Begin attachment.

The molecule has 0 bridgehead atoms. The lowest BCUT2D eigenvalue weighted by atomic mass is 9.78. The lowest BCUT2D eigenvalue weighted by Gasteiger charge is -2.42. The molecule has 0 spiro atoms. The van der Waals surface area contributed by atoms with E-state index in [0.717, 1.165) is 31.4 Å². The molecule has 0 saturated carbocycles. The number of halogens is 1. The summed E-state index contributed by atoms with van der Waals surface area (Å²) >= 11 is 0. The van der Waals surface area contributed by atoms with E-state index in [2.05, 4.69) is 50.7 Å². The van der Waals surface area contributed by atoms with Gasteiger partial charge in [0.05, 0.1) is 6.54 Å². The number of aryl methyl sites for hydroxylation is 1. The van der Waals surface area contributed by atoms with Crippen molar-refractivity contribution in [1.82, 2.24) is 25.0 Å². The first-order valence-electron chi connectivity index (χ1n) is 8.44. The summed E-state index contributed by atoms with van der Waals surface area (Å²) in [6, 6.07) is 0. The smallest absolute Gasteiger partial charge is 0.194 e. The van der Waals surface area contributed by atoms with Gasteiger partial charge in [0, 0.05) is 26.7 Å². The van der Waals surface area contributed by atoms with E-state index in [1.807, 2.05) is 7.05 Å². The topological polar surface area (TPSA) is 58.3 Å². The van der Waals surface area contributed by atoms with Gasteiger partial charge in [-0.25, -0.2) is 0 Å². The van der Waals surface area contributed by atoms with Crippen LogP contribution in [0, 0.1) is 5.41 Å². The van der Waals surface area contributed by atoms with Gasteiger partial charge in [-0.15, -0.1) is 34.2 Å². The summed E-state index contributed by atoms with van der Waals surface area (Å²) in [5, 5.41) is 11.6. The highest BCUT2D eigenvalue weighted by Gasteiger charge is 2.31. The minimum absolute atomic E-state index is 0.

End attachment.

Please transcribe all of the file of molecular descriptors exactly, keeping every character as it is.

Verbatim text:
The molecule has 0 bridgehead atoms. The lowest BCUT2D eigenvalue weighted by atomic mass is 9.78. The lowest BCUT2D eigenvalue weighted by Gasteiger charge is -2.42. The molecule has 0 spiro atoms. The van der Waals surface area contributed by atoms with E-state index in [0.717, 1.165) is 31.4 Å². The molecule has 0 saturated carbocycles. The number of halogens is 1. The summed E-state index contributed by atoms with van der Waals surface area (Å²) >= 11 is 0. The van der Waals surface area contributed by atoms with E-state index in [2.05, 4.69) is 50.7 Å². The van der Waals surface area contributed by atoms with Gasteiger partial charge in [0.05, 0.1) is 6.54 Å². The number of aryl methyl sites for hydroxylation is 1. The van der Waals surface area contributed by atoms with Crippen molar-refractivity contribution in [1.82, 2.24) is 25.0 Å². The first-order valence-electron chi connectivity index (χ1n) is 8.44. The summed E-state index contributed by atoms with van der Waals surface area (Å²) in [6, 6.07) is 0. The smallest absolute Gasteiger partial charge is 0.194 e. The van der Waals surface area contributed by atoms with Gasteiger partial charge in [0, 0.05) is 26.7 Å². The van der Waals surface area contributed by atoms with E-state index in [1.807, 2.05) is 7.05 Å². The topological polar surface area (TPSA) is 58.3 Å². The van der Waals surface area contributed by atoms with Gasteiger partial charge in [-0.25, -0.2) is 0 Å². The van der Waals surface area contributed by atoms with Crippen LogP contribution in [0, 0.1) is 5.41 Å². The van der Waals surface area contributed by atoms with Gasteiger partial charge in [-0.15, -0.1) is 34.2 Å². The summed E-state index contributed by atoms with van der Waals surface area (Å²) in [5, 5.41) is 11.6. The highest BCUT2D eigenvalue weighted by Gasteiger charge is 2.31. The minimum absolute atomic E-state index is 0.